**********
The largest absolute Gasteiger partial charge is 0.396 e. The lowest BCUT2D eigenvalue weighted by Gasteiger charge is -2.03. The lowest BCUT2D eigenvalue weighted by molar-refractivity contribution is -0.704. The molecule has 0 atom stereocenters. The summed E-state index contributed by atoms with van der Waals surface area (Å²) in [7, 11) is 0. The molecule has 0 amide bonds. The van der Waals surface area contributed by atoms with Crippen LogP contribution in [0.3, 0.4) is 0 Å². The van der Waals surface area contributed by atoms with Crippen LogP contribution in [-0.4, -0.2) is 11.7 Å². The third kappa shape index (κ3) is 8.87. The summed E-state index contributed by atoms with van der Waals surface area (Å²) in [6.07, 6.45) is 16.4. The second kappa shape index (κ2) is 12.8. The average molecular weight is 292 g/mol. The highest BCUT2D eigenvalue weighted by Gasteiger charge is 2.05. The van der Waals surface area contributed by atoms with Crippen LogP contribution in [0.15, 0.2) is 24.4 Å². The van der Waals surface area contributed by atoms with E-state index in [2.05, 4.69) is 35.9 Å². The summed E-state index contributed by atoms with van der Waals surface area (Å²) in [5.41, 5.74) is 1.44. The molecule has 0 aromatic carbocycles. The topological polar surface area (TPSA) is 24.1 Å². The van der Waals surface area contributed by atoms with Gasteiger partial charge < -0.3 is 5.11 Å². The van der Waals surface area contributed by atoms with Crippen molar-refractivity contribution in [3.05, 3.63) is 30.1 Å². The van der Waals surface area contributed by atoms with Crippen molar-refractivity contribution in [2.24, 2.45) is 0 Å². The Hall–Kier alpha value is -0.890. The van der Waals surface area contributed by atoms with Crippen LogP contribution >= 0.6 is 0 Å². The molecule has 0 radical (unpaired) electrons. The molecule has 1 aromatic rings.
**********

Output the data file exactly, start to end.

The largest absolute Gasteiger partial charge is 0.396 e. The lowest BCUT2D eigenvalue weighted by Gasteiger charge is -2.03. The lowest BCUT2D eigenvalue weighted by molar-refractivity contribution is -0.704. The molecule has 0 atom stereocenters. The summed E-state index contributed by atoms with van der Waals surface area (Å²) in [7, 11) is 0. The molecule has 0 amide bonds. The van der Waals surface area contributed by atoms with Crippen LogP contribution in [0.3, 0.4) is 0 Å². The van der Waals surface area contributed by atoms with Crippen LogP contribution in [-0.4, -0.2) is 11.7 Å². The third kappa shape index (κ3) is 8.87. The summed E-state index contributed by atoms with van der Waals surface area (Å²) in [6.07, 6.45) is 16.4. The second kappa shape index (κ2) is 12.8. The average molecular weight is 292 g/mol. The highest BCUT2D eigenvalue weighted by Gasteiger charge is 2.05. The van der Waals surface area contributed by atoms with Crippen LogP contribution in [0.15, 0.2) is 24.4 Å². The van der Waals surface area contributed by atoms with E-state index in [2.05, 4.69) is 35.9 Å². The summed E-state index contributed by atoms with van der Waals surface area (Å²) in [5.41, 5.74) is 1.44. The molecule has 0 aromatic carbocycles. The topological polar surface area (TPSA) is 24.1 Å². The van der Waals surface area contributed by atoms with Gasteiger partial charge < -0.3 is 5.11 Å². The van der Waals surface area contributed by atoms with Crippen molar-refractivity contribution in [3.05, 3.63) is 30.1 Å². The van der Waals surface area contributed by atoms with Crippen molar-refractivity contribution in [2.24, 2.45) is 0 Å². The Hall–Kier alpha value is -0.890. The van der Waals surface area contributed by atoms with Crippen LogP contribution >= 0.6 is 0 Å². The molecule has 0 radical (unpaired) electrons. The molecule has 1 aromatic rings.